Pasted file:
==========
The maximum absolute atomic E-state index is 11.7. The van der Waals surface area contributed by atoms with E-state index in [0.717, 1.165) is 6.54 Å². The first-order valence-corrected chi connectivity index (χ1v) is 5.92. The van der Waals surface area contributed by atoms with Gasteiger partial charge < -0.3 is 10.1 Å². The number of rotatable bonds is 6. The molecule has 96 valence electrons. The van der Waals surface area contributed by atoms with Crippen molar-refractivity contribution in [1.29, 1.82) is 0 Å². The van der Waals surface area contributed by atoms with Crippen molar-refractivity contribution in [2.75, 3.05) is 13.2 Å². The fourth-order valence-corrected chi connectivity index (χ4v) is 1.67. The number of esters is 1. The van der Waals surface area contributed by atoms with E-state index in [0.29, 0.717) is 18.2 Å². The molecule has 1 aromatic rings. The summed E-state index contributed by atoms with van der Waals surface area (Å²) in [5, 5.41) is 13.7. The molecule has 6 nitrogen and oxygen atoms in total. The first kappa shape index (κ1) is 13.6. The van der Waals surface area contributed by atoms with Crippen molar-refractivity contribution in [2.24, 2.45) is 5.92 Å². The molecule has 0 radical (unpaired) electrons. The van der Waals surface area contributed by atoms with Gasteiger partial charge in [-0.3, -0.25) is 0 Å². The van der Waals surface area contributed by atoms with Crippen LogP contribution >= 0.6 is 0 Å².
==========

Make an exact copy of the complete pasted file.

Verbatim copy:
The maximum absolute atomic E-state index is 11.7. The van der Waals surface area contributed by atoms with E-state index in [0.717, 1.165) is 6.54 Å². The first-order valence-corrected chi connectivity index (χ1v) is 5.92. The van der Waals surface area contributed by atoms with Gasteiger partial charge < -0.3 is 10.1 Å². The number of rotatable bonds is 6. The molecule has 96 valence electrons. The van der Waals surface area contributed by atoms with Crippen molar-refractivity contribution in [1.29, 1.82) is 0 Å². The van der Waals surface area contributed by atoms with Crippen molar-refractivity contribution in [2.75, 3.05) is 13.2 Å². The fourth-order valence-corrected chi connectivity index (χ4v) is 1.67. The number of esters is 1. The van der Waals surface area contributed by atoms with E-state index in [0.29, 0.717) is 18.2 Å². The molecule has 1 aromatic rings. The summed E-state index contributed by atoms with van der Waals surface area (Å²) in [5, 5.41) is 13.7. The molecule has 6 nitrogen and oxygen atoms in total. The first kappa shape index (κ1) is 13.6. The van der Waals surface area contributed by atoms with Crippen molar-refractivity contribution in [2.24, 2.45) is 5.92 Å². The molecule has 0 radical (unpaired) electrons. The van der Waals surface area contributed by atoms with Gasteiger partial charge in [-0.3, -0.25) is 0 Å². The van der Waals surface area contributed by atoms with Crippen LogP contribution >= 0.6 is 0 Å².